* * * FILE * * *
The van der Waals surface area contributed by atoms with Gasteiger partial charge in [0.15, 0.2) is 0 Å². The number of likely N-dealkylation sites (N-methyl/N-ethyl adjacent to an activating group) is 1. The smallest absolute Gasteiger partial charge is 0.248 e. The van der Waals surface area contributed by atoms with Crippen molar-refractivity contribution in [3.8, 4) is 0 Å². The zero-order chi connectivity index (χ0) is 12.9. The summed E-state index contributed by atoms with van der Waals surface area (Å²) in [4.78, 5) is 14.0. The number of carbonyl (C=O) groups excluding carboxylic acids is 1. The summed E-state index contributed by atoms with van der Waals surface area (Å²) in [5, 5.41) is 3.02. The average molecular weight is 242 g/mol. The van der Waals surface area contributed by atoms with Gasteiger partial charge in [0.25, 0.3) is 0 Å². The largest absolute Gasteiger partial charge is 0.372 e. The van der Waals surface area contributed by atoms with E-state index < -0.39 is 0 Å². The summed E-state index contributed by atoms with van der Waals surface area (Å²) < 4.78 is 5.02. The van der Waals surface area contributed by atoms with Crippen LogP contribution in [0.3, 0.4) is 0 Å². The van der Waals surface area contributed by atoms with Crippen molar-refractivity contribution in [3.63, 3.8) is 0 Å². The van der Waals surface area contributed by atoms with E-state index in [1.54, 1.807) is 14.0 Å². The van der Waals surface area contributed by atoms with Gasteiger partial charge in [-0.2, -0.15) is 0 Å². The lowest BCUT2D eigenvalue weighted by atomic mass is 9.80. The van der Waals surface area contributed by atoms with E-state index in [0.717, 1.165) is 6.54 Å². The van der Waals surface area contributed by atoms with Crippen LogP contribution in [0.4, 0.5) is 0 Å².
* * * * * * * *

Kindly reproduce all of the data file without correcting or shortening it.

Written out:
The van der Waals surface area contributed by atoms with Gasteiger partial charge in [0.15, 0.2) is 0 Å². The number of likely N-dealkylation sites (N-methyl/N-ethyl adjacent to an activating group) is 1. The smallest absolute Gasteiger partial charge is 0.248 e. The van der Waals surface area contributed by atoms with Crippen molar-refractivity contribution in [3.8, 4) is 0 Å². The zero-order chi connectivity index (χ0) is 12.9. The summed E-state index contributed by atoms with van der Waals surface area (Å²) in [4.78, 5) is 14.0. The number of carbonyl (C=O) groups excluding carboxylic acids is 1. The summed E-state index contributed by atoms with van der Waals surface area (Å²) in [5, 5.41) is 3.02. The average molecular weight is 242 g/mol. The van der Waals surface area contributed by atoms with Gasteiger partial charge in [0.25, 0.3) is 0 Å². The largest absolute Gasteiger partial charge is 0.372 e. The van der Waals surface area contributed by atoms with E-state index < -0.39 is 0 Å². The summed E-state index contributed by atoms with van der Waals surface area (Å²) < 4.78 is 5.02. The van der Waals surface area contributed by atoms with Crippen LogP contribution in [0.3, 0.4) is 0 Å². The van der Waals surface area contributed by atoms with Crippen molar-refractivity contribution in [3.63, 3.8) is 0 Å². The van der Waals surface area contributed by atoms with E-state index in [1.54, 1.807) is 14.0 Å². The van der Waals surface area contributed by atoms with Gasteiger partial charge in [-0.2, -0.15) is 0 Å². The lowest BCUT2D eigenvalue weighted by atomic mass is 9.80. The van der Waals surface area contributed by atoms with E-state index in [0.717, 1.165) is 6.54 Å². The van der Waals surface area contributed by atoms with Crippen LogP contribution in [0.4, 0.5) is 0 Å².